Houseplant Care Tips

Various Houseplant Care Tips Including Watering and Lighting Requirements.


Houseplant Care Tips

Monday, November 03, 2008

Shamrock Plant Care

Common Name: Shamrock Plant
Scientific Name: Oxalis species
Lighting: Low to Moderate
Watering: Moderate


Shamrock plants come in a wide variety of species. Varieties include those with deep burgundy foliage with white or pink flowers to green foliage as well. Shamrock plants form a mound like appearance by continually sprouting new shoots. One thing to be aware of, is that generally within 2 months of receiving your Shamrock plant, the plant will appear to be dying and actually seem dead. Don't throw it out! It is a bulb and goes into a dormant state.


Shamrock plants prefer low light levels in most cases. Some varieties like higher levels, so be sure to follow the tag for your specific variety. If your plant is stretching or becomes lanky in appearance, it is probably not receiving enough light.


Shamrock plants prefer to have their soil somewhat moist at all times. However you do not want the soil to be soggy, so be careful not to over water. Generally, if the soil does dry out, this houseplant will spring back from a wilted state quite quickly. But do not make a habit of under watering the plant. If the foliage begins to yellow, you may be over watering the plant.


If you're Shamrock plant has not bloomed, you can try to cut back water levels on the plant to force it into a dormancy state. Then in 2 to 3 months begin to increase the water levels.


I have never had this plant, so any tips or advice are welcomed and encouraged to assist my readers in caring for this houseplant.



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34 Comments:

Anonymous Anonymous said...

I've had my shamrock for 4-5 years and it blooms all the time. I usually water it once a week and trim off dead flower/foliage stems. It's such a cute plant. Foliage turns to the light to capture as much as it can and they close every night. I love mine!

12:43 PM  
Blogger Kathy said...

I have several of these in green and have them in windows facing east, south and west; they are doing well even though they do prefer being outside during the milder weather.

1:46 PM  
Anonymous Anonymous said...

I have had an Oxalis of the red variety for about 5 years. I keep it outside in a shady location on my deck from May to early September. After I bring it indoors the foliage dies back as the bulbs become dormant. As the light levels increase in April new shoots emerge and growth resumes once again. I use a little bulb fertilizer as I use for my tulips, hyacinth and other bulbs once a month while actively growing. Moderate watering promotes flowering. The foliage is lovely and looks like red butterflies.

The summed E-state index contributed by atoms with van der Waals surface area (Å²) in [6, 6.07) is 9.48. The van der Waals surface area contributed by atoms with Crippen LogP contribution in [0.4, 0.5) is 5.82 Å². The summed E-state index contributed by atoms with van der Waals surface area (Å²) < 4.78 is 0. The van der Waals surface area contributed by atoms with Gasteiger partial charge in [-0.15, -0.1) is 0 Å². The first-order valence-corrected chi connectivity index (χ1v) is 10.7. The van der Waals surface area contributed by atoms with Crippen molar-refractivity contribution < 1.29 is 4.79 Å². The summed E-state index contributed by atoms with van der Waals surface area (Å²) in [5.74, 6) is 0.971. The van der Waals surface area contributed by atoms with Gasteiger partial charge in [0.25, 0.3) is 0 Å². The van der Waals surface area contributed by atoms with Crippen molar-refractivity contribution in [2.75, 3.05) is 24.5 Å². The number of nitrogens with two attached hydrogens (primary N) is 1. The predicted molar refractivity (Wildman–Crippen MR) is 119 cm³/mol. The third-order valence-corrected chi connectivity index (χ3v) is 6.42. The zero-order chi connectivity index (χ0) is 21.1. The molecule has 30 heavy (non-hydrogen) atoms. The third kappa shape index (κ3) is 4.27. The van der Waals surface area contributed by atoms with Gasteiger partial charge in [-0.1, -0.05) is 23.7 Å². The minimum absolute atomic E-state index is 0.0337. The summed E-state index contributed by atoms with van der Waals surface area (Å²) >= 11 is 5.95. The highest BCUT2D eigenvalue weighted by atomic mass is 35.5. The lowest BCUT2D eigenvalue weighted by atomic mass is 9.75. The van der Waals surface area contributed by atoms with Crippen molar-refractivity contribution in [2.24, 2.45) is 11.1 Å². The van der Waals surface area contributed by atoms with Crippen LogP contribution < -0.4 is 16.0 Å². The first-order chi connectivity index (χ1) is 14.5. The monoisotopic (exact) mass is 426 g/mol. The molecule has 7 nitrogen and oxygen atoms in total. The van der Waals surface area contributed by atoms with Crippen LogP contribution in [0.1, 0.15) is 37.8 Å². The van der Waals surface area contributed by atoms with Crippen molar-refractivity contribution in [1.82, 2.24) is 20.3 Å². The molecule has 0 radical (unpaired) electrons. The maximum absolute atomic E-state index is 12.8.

8:34 PM  
Blogger Lady said...

I have had Shamrocks for almost 20 years. They came from my deceased mother-in-law.

I don't know the varieties, but I have both the large leaf purple ones, and medium leaf green ones.

I found watering from the bottom to be the best way of watering them. Put your plant on a plate or tray, and put the water in it.

Also, you can 'break' the bulb to start new growth. Planting them lengthwise will encourage faster growth.

3:52 PM  
Anonymous Anonymous said...

I have two Purple-leafed oxalis plants(one large and one small)and just as advised, when I first got the plant, it was knocked off the window sill by a gust of air and the growth was slow (and nearly non existent) after that. I thought the plant had died, but then one day, it sprouted it again.
These plants are semi-delicate, but they have staying power and will live if you water them somewhat frequently (every other day).
I love to watch them at night when they go to sleep and the leaves close.

7:39 AM  
Blogger joyce said...

l do not have a 'green thumb' but my shamrock is great.. l have it on a table in front of a window that gets lots of afternoon sun.. it seems to like it.. l put it in the sink and let it soak for a half hr when the soil appears dry.. l thought l had killed it but noticed a small green shoot when l went to throw it away..l water the little shoot and wow!! l had a large bouquet of folliage in less that a week.. it seems to be always in flower... ignorance in its care seems to be working for mine.. l love it

10:38 AM  
Anonymous Anonymous said...

I have had my Shamrock for about 2 years. I bought it on clearance at Wal-mart. You know, the ones where they are already half dead. I buy all my plants that way. Anyway. I bout this one because it was so sad looking and tiny. I brought it home and transplanted it. Then my dogs knocked it off the table it was on. I scooped it back into the pot and hoped for the best. Then it started to bloom again and I was happy. Well then the power went out in my house and it was freezing. and I thought that all my plants were dead because they could not withstand the winter weather in Indiana. And some of them didn't survive. But one of the few was my Shamrock. I know that these plants are classified as semi-sensitive. But in my experience this plant is definitely for someone that is really hard on plants! I love mine and I hope to have it for years to come!